After the fake-accounts scandal that shook Wells Fargo last year, the bank’s board of directors took decisive action to mitigate the damage and punish those responsible, clawing back tens of million of dollars in stock awards from Carrie Tolstedt, the retiring executive who led the unit where the alleged misconduct occurred, and former CEO John Stumpf. Even more importantly, the bank overhauled the compensation scheme that may have enabled the unethical sales practices at the heart of the scandal and enlisted a law firm to conduct an independent investigation into how these practices came about.
The findings of the investigation, released in April, attributed the emergence of these practices to fundamental problems in Wells Fargo’s business culture, in which executives were subject to too much autonomy and too little oversight. This flaw enabled senior leaders to ignore or minimize problems with the bank’s sales culture and performance incentives until they spiraled out of control.
The challenge for Wells Fargo now is to change its culture to ensure that these bad practices don’t resurface. At Fortune, Geoff Colvin takes an extensive, fascinating look into the cultural course correction the bank’s new CEO, Tim Sloan, is currently in the midst of undertaking:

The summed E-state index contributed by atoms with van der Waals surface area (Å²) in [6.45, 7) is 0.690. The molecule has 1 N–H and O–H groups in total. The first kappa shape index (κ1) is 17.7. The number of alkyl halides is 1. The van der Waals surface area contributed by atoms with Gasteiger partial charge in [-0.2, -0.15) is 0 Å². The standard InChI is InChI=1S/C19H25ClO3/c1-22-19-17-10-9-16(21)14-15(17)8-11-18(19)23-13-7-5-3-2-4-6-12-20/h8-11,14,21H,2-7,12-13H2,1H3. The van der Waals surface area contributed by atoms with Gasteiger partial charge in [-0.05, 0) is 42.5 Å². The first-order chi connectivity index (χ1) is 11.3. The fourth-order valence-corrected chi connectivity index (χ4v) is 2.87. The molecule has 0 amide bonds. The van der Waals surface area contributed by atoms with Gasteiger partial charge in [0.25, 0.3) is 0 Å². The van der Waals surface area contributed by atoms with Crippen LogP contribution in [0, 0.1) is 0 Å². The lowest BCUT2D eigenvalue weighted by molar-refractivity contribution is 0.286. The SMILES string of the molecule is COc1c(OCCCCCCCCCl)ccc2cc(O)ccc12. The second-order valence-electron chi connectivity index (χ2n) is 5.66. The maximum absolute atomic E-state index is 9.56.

On Jan. 1 he instituted a new incentive compensation plan in the retail bank that pays employees on the basis of customer satisfaction and achievement of team goals, among other measures, but not product sales goals. The branches aren’t “stores” anymore; they’re branches. No one in the company gets evaluated on products per customer, and after almost 20 years, the company no longer reports that number to investors.
Repairing a critical structural error, Sloan has fully centralized the risk and HR functions, so the leaders of those departments in the business units now report to their corporate chiefs without even a dotted line to the business unit head. He consolidated much of the vast risk-control bureaucracy into a new office of ethics, oversight, and integrity, accountable to the board’s risk committee. …
All of that needed doing before Sloan could finally start the culture-change project in earnest. He knows that culture doesn’t come from policy; it comes from leaders’ day-to-day behavior, and it cascades. What will he ask of his direct reports? Who will get promoted? How will frontline workers be evaluated, promoted, paid? Crucially important: What will happen when an employee calls the ethics hotline? …
It can’t happen quickly. “It takes years to behave your way out of a problem like this, to become the company you dream of becoming,” says Douglas Conant, who transformed Campbell Soup’s culture and rescued the company in the early 2000s.